All of these new experiences and discoveries have brought me to re-evaluate my identity. I've always had big goals and big plans, and I feel lost without them, as anyone would. But I've wholeheartedly abandoned my previous ambitions of fame, fortune etc. for more meaningful goals of self-discovery, teaching others, and powering past my previously self-held perceived limitations.

I suppose, in summation, that's what life is all about! This experience has led me to develop the keenest and cleanest sense of self-identity and purpose I have ever had. I'm fully motivated to take the potential that I see and mold it into a great thing for myself, and others!

My diabetes, my climbing, and my passion for social change all combine in my desire to be a professional athlete with a social consciousness and a propensity for mobilization. I want to use my passion and my abilities to better the world around me, and I intend on further developing these ideas.

I hope that if you read my blog, you take away this one truth: that you can make lemonade out of lemons, as my aunt likes to say. So you have diabetes-- or epilepsy, or obsessive compulsive disorder, or ADHD, or you are overweight, or undermotivated, or anything else! It's not a limitation or an obstacle if you see it as, rather, a purpose.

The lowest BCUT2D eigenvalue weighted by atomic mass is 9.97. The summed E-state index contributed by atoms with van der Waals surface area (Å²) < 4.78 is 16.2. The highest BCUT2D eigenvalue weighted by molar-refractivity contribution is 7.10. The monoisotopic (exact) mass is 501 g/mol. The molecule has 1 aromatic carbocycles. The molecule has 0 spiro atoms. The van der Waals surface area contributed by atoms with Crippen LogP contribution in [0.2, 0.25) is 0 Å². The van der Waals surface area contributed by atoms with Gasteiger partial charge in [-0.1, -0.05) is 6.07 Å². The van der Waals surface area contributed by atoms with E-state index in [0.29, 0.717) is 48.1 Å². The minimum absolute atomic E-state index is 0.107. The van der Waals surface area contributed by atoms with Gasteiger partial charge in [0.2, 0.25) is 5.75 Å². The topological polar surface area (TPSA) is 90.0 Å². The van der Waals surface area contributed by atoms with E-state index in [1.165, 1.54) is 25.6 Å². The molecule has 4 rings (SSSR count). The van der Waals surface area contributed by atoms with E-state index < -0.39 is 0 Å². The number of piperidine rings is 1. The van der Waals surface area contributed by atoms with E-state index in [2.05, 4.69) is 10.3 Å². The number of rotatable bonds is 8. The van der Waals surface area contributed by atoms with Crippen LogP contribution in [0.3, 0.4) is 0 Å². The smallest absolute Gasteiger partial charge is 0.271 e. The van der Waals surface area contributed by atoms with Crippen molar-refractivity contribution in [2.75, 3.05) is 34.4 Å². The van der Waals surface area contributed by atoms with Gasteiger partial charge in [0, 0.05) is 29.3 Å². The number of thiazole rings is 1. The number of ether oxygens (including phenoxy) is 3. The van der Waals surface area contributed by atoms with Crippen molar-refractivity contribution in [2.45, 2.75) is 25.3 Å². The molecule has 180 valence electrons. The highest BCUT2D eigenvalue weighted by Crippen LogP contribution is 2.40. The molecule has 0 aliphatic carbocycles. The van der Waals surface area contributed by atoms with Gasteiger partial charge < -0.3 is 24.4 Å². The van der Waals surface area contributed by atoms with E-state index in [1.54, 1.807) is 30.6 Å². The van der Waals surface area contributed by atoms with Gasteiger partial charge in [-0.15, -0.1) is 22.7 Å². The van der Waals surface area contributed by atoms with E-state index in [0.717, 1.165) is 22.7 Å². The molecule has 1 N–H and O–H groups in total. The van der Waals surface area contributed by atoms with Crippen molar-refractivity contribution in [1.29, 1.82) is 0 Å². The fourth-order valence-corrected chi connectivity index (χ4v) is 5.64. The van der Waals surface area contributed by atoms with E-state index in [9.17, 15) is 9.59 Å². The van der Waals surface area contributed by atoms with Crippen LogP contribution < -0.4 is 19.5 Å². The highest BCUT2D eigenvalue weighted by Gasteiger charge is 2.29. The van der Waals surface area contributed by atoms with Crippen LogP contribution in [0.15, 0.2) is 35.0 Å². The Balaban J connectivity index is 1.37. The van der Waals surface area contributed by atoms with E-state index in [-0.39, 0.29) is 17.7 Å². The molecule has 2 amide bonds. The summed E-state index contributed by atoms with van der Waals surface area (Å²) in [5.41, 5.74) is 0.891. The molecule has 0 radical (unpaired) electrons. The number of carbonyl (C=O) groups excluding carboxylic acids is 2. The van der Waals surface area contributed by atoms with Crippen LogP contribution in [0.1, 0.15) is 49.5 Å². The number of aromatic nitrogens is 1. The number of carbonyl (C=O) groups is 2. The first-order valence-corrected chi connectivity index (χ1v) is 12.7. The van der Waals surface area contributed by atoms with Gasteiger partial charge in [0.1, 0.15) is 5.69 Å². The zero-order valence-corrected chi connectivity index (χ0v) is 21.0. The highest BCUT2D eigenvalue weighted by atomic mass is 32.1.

Identify what you believe holds you back about yourself. When you've established a clear picture of what it is, then you can turn it around into a reason for being. This is what makes you uniquely strong and it gives you an edge - appreciate it! People who don't have such struggles won't get nearly as far!

You can't climb Everest without climbing Everest.

On that note, I'm going to go camping all weekend before I start working full-time, and i'll be doing some awesome climbing with my best buds. Sounds like a great time, and I can't wait! I'll be posting all kinds of cool pictures! Like this one (I didn't take it):

A climber on the crux of "Pure Fun," on Old Rag Mountain.

(Omnipod Update: it's amazing! I love it love it LOVE it and it's rocking my world. I'm PUMPED!)